Jul 14, 2012

Bountiful Basket

Bountiful Basket contents + Fidel
Last week, my dear friend Rachael posted about getting a Bountiful Basket on facebook, and I was intrigued. Bountiful Baskets is a non-profit co-op designed to help people eat more fruits and vegetables for less money. Basically, you pay $15 ($25 if you want all organic) and get a basket full of mixed produce once a week (you don't have to order every week, but you have the option to order/pickup once a week). The produce you get varies from week-to-week, but it's always about half fruit and half vegetables. The website says the produce you get retails for about $50. My guess would be more like $30, but that's still a terrific deal.

So I did my first pick-up this morning, and I'm feeling pretty good about it. Getting up at 7:30am on a Sat was strange, but surprisingly kind of nice. (I still have so much Saturday left! And I've already done something productive!) The pick-up went smoothly and I'm excited about eating the food I got (while writing this, I've already consumed a peach).

The Contents of My Bountiful Basket + How I Feel About Them
  • 1 canary melon - I have no idea what this thing is, but I've never met a fruit I didn't like, so I look forward to try it. If I keep doing this basket thing, I'll probably be exposed to all sorts of fruits and vegetables I haven't tried. Exciting.
  • 4 bananas - These will be gone instantly. If there is easy-to-eat fruit in my house, I am eating it. It's just the best snack.
  • 8 peaches - See above.
  • 8 plums - See above.
  • 6 oz blueberries - I love blueberries and never buy them because they're fairly pricey for the amount of fruit you get. I'll be designing some sort of dessert around these soon.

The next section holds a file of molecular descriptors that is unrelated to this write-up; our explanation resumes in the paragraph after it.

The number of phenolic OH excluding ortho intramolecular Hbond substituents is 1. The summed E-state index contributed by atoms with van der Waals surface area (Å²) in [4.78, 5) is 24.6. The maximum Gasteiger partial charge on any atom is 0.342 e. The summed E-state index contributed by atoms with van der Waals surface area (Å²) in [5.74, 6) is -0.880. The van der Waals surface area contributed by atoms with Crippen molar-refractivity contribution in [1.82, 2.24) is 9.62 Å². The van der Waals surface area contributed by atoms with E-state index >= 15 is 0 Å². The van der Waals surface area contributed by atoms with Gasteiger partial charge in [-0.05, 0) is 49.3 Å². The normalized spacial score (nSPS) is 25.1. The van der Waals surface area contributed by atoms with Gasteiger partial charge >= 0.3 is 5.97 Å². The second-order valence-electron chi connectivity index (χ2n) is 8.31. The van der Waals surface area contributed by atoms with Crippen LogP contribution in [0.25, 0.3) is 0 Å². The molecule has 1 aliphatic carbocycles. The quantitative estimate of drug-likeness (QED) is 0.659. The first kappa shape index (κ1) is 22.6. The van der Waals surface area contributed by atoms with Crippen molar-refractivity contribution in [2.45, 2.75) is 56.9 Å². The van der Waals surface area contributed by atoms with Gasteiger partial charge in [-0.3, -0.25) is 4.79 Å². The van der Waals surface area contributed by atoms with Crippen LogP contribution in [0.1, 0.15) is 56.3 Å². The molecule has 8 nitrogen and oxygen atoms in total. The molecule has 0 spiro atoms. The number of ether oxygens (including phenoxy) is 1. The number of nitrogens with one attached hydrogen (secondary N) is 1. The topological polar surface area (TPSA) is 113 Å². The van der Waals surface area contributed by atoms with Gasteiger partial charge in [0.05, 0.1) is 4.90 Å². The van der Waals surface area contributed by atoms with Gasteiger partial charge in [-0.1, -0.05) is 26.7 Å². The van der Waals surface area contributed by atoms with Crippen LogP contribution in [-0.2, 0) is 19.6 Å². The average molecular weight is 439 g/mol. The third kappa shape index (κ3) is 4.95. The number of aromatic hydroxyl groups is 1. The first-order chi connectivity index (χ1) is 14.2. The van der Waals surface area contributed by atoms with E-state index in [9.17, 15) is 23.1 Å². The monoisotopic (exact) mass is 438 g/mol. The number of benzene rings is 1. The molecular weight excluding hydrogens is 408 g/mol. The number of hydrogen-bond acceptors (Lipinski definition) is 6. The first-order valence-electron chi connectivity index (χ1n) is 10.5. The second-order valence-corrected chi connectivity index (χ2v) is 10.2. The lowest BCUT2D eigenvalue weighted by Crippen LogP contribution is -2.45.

• 1 bunch kale - Kale is supposedly the most nutritious green, but it's so strongly flavored that I'll probably mix it with some romaine or something in salads. I don't think I've ever bought kale before, I'll need to do some recipe research.
  • 5 ears corn - I'm kind of meh about fresh corn (I think it tastes better canned, I know this makes me a Bad Person, but I can't help it). Trevor, however, loves fresh corn-on-the-cob like nothing else and complains that we don't buy it enough. So I'm excited for him.
  • 2 zucchinis - I'll have to try making some zucchini bread. Because it's the only way zucchini tastes good.
  • 3 tomatoes - I wish there were more. I go through tomatoes like mad. Apparently these ones are organic (I didn't get the organic basket, but these have a sticker saying they're organic); I wonder if they'll taste special?
  • 1 head cauliflower - I need to buy more ranch.
  • 2 bunches radishes - I don't know what on earth to do with this many radishes. I like radishes, but they're kind of a garnish in my mind, not something I need a ton of. Also, do people do stuff with the greens? I'll have to do some research to make sure I use my bunches here productively.
Overall, good experience. I'll probably do another pick-up in a couple weeks.

If you're interested in Bountiful Baskets, you can see if there's a location in your area here. They've got a lot of sites in mountain west states, and a few others scattered about the country. I'd be interested to hear if anyone else has good/bad experiences with them.

Note: This isn't locally-grown food. If that's what you're looking for, go to a farmer's market or join a CSA. This is about cutting out the middle mad and saving money to eat fruit and vegetables, but it's still your typical grocery store produce. I just mention this because a lot of reviews I've read complain about how they're not trying to save the environment or whatever. But that's not the goal, so chill out.

2 comments:

better suited for a fictional world said...

the secret to kale salads is to sprinkle a little bit of salt on the leaves, then massage them until they're softer. it cuts the bitterness and makes them less intense than the raw.

my favorite cooked kale dish is this one:

http://www.foodandwine.com/recipes/crispy-kale-and-tofu-salad-with-coconut/print

but i know a lot of people have an issue with tofu.

fortitude_north said...

i guess if we had really started a radish farm, we would have figured out what to do with a lot of radishes.